Knowing you, changing me: Individual differences in social learning and influence in discounting tasks

Louisa Thomas

Research output: ThesisDoctoral Thesis

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Abstract

Our decisions are often made within social contexts, and our behaviour and beliefs are subject to change due to the influence of other individuals or groups. Contagion is an implicit social influence effect whereby learning about others makes us more like them, and contagion effects have been found in discounting tasks. However, little research has explored individual differences in this effect. The key aim of this thesis is to investigate these differences. Across four experimental chapters, a Bayesian neurocomputational approach was used to examine contagion, and each chapter focuses on different aspects of individual differences in this effect. In chapter 3, contagion of temporal discounting preferences was explored in two neurotypical samples, and one sample of autistic adults. In chapter 4, similarities and differences between contagion of temporal and probability discounting preferences were explored. In chapter 5, the effect of social distance on contagion was explored in an fMRI study. In chapter 6, an online study was conducted to explore the relationship between temporal discounting contagion, and advice-taking and choice behaviour in a social probabilistic reward learning task. In all chapters, a significant contagion effect was found, indicating that contagion is a strong and reproducible effect. However, none of the studies presented within this thesis were able to index individual differences in contagion. No group differences were found between neurotypical and autistic participants, and no significant relationship was observed between autistic traits and contagion in neurotypical samples. A significant relationship between contagion and accuracy was also not found, and contagion also did not significantly differ dependent on the identity of the other agent, despite finding an effect of social distance on learning and feedback processing. In the general discussion, further ideas for exploring individual differences in this effect are explored.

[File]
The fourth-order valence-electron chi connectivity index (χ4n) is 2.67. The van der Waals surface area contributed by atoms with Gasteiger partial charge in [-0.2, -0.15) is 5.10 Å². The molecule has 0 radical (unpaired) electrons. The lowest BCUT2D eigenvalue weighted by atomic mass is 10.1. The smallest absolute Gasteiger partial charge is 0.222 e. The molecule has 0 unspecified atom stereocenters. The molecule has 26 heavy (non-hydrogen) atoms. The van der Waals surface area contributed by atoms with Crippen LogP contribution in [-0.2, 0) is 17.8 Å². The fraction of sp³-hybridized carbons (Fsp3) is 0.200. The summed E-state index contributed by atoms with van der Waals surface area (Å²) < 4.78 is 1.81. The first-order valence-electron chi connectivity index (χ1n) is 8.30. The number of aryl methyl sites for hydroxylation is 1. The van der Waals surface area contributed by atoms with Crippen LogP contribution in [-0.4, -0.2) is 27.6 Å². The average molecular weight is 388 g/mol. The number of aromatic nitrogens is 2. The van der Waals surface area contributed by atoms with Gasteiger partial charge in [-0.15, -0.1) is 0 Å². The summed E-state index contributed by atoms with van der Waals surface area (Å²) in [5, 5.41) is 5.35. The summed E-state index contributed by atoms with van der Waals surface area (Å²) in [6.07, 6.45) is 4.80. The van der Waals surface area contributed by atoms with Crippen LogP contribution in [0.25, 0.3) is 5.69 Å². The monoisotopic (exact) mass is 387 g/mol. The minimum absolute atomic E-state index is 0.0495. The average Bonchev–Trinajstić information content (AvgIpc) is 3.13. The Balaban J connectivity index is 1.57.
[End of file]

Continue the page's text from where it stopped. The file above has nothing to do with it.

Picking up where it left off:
Original languageEnglish
QualificationPh.D.
Awarding Institution
  • Royal Holloway, University of London
Supervisors/Advisors
  • Balsters, Joshua, Supervisor
  • McKay, Ryan, Supervisor
Award date1 Aug 2021
Publication statusSubmitted - 2021

Keywords

  • Contagion
  • Social influence
  • Autism
  • Bayesian computational modelling
  • Computational modelling
  • Discounting
  • Temporal discounting
  • Probability discounting

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